Chapter 8: Bearing Witness to Real Life
Out of all the things I thought I might do in my lifetime, the role of “pastor’s wife” was definitely not one on my list. My resume for the position was weak at best. I do not play the piano, and I certainly cannot carry a tune. A women’s group is in my top 10 most uncomfortable places to be, and I’m pretty sure most people would not describe me as “compassionate”. But like most things in life, qualifications mean very little when it comes to calling. So as much as it seemed like a poor fit for me, the life of a Pastor’s Wife soon became my calling.
Maybe you think being a pastor’s wife sounds noble, or maybe you think it sounds terrifying. I think I had it confused at first too. My early days of filling this Pastor’s Wife role meant a lot of smiling and nodding, swallowing my questions and stuffing down my sarcasm. I spent many days thinking that no one really understood this weird world I was in, the pressures I put on myself, the responsibility I felt to fit a particular cookie cutter idea of what it meant to be a perfect Pastor’s Wife. It was hard to make friends in my new church community, but it was my own fault, really. I think its hard for people to be your real friend, when you won’t reveal your real self.
But then, I met Caroline. Many of you know her, and to know her is to love her, because she really does embody this thing called we call “community”. She’s one of those people that takes a cab somewhere, and by the end of the ride, she knows the cab driver’s whole life story. She has that effect on people and she definitely had that effect on me. She was safe. She was real. She was never surprised or disturbed by any difficult situation in my life or thought in my head. She shopped for groceries with me, and we cried on each other’s shoulders. I think she was the first person at Calvary that made me feel like I really could be known and still loved, whether I fit that Pastor’s Wife cookie cutter, or not.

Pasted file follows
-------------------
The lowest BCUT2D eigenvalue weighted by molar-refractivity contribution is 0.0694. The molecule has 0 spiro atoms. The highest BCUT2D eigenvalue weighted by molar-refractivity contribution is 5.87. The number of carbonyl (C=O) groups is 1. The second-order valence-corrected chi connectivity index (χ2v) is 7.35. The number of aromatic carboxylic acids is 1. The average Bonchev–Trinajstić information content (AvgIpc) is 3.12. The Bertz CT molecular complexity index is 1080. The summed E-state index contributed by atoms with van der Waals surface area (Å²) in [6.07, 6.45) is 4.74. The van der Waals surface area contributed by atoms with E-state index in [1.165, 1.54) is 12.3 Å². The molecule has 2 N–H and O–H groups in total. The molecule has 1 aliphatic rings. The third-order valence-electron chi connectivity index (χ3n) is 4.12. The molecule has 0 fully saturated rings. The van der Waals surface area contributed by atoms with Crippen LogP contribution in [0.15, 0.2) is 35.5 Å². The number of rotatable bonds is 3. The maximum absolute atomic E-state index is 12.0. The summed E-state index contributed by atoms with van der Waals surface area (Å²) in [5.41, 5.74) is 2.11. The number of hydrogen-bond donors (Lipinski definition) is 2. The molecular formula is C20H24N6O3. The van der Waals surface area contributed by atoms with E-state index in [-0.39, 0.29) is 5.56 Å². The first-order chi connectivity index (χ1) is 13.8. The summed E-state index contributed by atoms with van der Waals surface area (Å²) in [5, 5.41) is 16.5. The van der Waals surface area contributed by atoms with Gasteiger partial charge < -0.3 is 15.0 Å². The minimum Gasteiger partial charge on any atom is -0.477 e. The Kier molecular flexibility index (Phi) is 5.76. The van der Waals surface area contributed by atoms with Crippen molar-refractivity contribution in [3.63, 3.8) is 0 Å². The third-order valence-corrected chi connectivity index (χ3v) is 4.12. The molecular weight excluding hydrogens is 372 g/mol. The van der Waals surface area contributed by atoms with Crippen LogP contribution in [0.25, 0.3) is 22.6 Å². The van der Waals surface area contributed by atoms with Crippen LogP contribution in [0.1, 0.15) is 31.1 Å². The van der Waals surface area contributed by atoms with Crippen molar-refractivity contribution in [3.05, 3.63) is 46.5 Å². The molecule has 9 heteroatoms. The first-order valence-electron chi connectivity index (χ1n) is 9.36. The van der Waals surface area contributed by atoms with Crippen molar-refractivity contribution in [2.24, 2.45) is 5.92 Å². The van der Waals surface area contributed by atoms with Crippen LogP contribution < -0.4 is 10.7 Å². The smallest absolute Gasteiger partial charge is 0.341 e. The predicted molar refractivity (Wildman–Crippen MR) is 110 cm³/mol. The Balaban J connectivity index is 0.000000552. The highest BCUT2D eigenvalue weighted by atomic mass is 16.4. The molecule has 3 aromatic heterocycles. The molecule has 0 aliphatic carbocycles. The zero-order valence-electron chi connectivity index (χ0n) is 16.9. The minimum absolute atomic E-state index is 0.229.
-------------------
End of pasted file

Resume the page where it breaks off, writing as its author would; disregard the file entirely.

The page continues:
In this chapter, KJ Ramsey talks about the power of bearing witness to each other’s pain and suffering. I’d take it a step further to say there’s power in bearing witness to someone’s real life. It’s not always an easy thing to put yourself out there to be fully known and fully loved, and you will definitely encounter rejection. But there is a deep beauty in someone witnessing your unkept house and your messy thoughts and your indulgent grocery list, and still calling you loved. For so long I thought that’s just how I felt as a Pastor’s Wife, but I’ve come to realize that everyone feels a bit like this in the church. It’s hard to normalize brokenness, isn’t it? KJ Ramsey says, “Suffering becomes a sacrament when we acknowledge we each come with empty hands…Perfectly worded prayers probably won’t be able to peel back the darkness. Our lovingly prepared casseroles and pies don’t carry healing powers. Facing each other’s pain requires facing the fact that only God can heal disease, quell fear, and set captives free. While we wait, we together behold the mystery that in our fragile bodies Christ already dwells.”
Calvary is in a pretty fragile state these days. Many of us feel crushed, and disappointed. The church is broken and this is not the way we thought it would go. But if we can’t acknowledge our wounds, we can’t allow them to be healed. So now is the time to call up someone from your community, and let them bear witness to your wounds. Show them your pain. Ask real questions. Cry on each others shoulders. I’m pretty sure “the beauty from the ashes” is the community that is built around that feeling of being at rock bottom alongside others.
Christ dwells here, let us behold that mystery together.
What wounds are you covering? Who is bearing witness to your story?
Read “This Too Shall Last” by KJ Ramsey with us. Want to start the series from the beginning? Start here and check out our hope for this series within our Calvary community, and learn more about where you can get your copy of the book and follow along.
3 Comments on ‘Chapter 8: Bearing Witness to Real Life’
Thank you Erin, for writing such an honest and relevent article. So good. Peace to you.
Thank you. Peace to you, Gary!
With admiration, Erin. Your thoughtful sentiment speaks and shares beauty, healing, and inspiration.